I mentioned a few days back that I have been invited to take a closer look at The People History, a website that proclaims it's "Where People Memories and History Join Together." (I'm not sure if that's supposed to be better punctuated as "Where People's Memories and History Join Together" or "Where People, Memories, and History Join Together." Either way, that needs to be fixed.)
The People History is the brainchild of Steve, who describes himself thus:
My name is Steve and I am 56 years old and married to a wonderful supportive wife and I have 3 children who keep me young at heart even if not in body, and currently reside in the midwest of the United States , I started The People History after realising that the books I enjoy reading the most were autobiographies and biography's and when I tried to understand why I enjoyed them, I realised it was the small snippets of social history gained through the authors memories.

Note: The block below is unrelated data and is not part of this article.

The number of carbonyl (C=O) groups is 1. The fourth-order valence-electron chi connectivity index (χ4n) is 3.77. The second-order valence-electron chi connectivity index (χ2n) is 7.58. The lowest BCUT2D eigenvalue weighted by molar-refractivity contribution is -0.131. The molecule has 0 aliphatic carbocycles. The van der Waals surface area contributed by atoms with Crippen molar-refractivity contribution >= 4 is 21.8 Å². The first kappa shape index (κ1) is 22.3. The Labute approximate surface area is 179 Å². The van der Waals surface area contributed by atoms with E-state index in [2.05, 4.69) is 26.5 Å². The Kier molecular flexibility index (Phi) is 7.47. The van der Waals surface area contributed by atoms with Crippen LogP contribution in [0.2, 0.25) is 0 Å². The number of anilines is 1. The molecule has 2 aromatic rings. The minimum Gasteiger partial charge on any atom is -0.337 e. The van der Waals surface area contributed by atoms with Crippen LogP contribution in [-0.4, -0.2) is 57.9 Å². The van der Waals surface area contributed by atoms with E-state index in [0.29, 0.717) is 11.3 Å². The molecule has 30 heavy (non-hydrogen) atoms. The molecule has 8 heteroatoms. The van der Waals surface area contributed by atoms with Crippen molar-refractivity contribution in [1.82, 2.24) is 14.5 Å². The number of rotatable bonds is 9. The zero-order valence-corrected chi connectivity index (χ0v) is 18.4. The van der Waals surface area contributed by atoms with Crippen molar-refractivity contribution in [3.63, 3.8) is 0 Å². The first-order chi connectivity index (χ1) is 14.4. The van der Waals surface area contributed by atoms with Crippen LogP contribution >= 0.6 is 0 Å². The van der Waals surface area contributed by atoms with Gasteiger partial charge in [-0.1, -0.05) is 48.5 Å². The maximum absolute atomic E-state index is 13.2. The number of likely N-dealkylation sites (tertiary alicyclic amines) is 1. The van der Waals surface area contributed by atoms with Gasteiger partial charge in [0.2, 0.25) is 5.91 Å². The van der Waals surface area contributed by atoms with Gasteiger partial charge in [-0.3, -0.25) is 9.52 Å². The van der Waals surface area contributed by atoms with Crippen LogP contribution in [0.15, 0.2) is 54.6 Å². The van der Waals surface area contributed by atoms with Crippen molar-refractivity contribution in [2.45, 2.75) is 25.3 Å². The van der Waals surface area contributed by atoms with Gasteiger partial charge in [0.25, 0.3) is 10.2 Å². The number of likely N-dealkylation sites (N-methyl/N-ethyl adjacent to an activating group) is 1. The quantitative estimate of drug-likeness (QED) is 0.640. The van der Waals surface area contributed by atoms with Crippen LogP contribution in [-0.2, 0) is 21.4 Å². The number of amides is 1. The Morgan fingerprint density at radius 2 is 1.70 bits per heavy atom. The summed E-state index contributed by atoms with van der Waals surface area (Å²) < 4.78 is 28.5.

Each of us has stories and memories to tell that are interesting both from a personal view and from a social history perspective to many others and I hope
between YOU THE VISITOR and we THE PEOPLE HISTORY
we can add something for our children, historians and of interest to all of us.
First of all, let me say that I'll be the first person to sign any petition that calls for history to be further democratized. Those of us who are hoity-toity humanities Ph.D.s with a progressive bent are all about de-consolidating the power of the textbook giants and encouraging people to participate in history, literature, science, and the arts on their own terms and in ways that are meaningful to them, their families, and their communities. Yet I think sometimes many of us are too quick to dismiss efforts that are decidedly unacademic. Although it's still showing its growing pains a bit, I find The People History to be a worthwhile endeavor, and I look forward to seeing it mature as it attracts more visitors and contributors.